A new study has suggested that placing nylon stockings over a face mask could make them more effective at removing particles from the air. The findings come after the World Health Organization warned that the global pandemic is “getting worse” in some areas.
The research, published in the journal Matter, found that the stretchy nylon material helps the mask to cling more tightly to the wearer’s face, suggesting that improving the fit may be one way to make them more effective in the fight against Covid-19. However the research has not yet been peer reviewed.
The tests, carried out by Northeastern University in the United States, were conducted using both surgical-grade masks and basic cloth masks.
Researchers found that surgical masks removed 53-75 per cent of particles from the air, but the addition of a stocking-type layer pushed this up to around 90 per cent. Whereas cloth masks were more variable in efficiency, but these too generally improved when the nylon layer was added.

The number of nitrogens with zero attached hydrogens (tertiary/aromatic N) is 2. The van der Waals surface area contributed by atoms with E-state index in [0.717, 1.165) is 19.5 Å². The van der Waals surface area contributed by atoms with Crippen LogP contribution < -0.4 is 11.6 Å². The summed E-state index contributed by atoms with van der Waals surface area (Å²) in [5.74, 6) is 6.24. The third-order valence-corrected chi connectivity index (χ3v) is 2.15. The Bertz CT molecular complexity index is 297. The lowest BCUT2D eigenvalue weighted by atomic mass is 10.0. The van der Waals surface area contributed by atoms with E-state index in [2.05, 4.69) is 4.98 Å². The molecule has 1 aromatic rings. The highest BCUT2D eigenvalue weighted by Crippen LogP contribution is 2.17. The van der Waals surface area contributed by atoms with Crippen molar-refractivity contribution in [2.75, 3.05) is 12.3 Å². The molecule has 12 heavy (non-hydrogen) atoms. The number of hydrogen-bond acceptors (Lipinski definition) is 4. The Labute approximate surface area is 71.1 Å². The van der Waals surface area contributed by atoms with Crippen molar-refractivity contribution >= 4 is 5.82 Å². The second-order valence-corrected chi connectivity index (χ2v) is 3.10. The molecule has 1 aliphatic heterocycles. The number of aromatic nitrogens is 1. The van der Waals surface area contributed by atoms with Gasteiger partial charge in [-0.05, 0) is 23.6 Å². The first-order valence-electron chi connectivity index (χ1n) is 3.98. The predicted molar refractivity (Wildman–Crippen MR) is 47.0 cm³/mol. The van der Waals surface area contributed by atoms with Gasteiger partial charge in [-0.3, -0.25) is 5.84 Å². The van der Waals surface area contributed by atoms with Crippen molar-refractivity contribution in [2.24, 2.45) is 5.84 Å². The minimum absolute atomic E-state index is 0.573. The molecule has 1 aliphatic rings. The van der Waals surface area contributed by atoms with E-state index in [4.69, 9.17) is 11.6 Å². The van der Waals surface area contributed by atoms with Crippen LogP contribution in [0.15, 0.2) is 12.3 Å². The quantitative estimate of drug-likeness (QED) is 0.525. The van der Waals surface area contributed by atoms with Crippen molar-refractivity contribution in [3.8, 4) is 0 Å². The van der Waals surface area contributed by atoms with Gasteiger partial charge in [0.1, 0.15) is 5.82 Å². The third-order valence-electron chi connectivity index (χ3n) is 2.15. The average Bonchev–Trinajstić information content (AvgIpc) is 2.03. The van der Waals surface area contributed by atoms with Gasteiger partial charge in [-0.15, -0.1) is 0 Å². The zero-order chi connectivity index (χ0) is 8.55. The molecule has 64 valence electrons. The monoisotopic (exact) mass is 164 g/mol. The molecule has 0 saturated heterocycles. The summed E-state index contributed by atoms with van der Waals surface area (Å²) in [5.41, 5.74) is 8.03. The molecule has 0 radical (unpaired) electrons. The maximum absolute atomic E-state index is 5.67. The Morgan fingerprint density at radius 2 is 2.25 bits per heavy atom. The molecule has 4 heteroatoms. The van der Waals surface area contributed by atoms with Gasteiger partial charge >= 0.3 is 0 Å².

In Australia the use of face masks in the community is currently not recommended by the federal health department, while the rate of community transmission of COVID-19 is low. “A face mask is not a substitute for other precautions to prevent spread of COVID-19,” the Department of Health’s website states.
While fabric masks do not provide the same protection as medical-grade surgical masks, they are thought to help prevent the spread of harmful bacteria by preventing the wearer from touching their face. And, according to the Center for Disease Control (CDV), cloth masks act as a simple barrier to help prevent respiratory droplets from traveling into the air.
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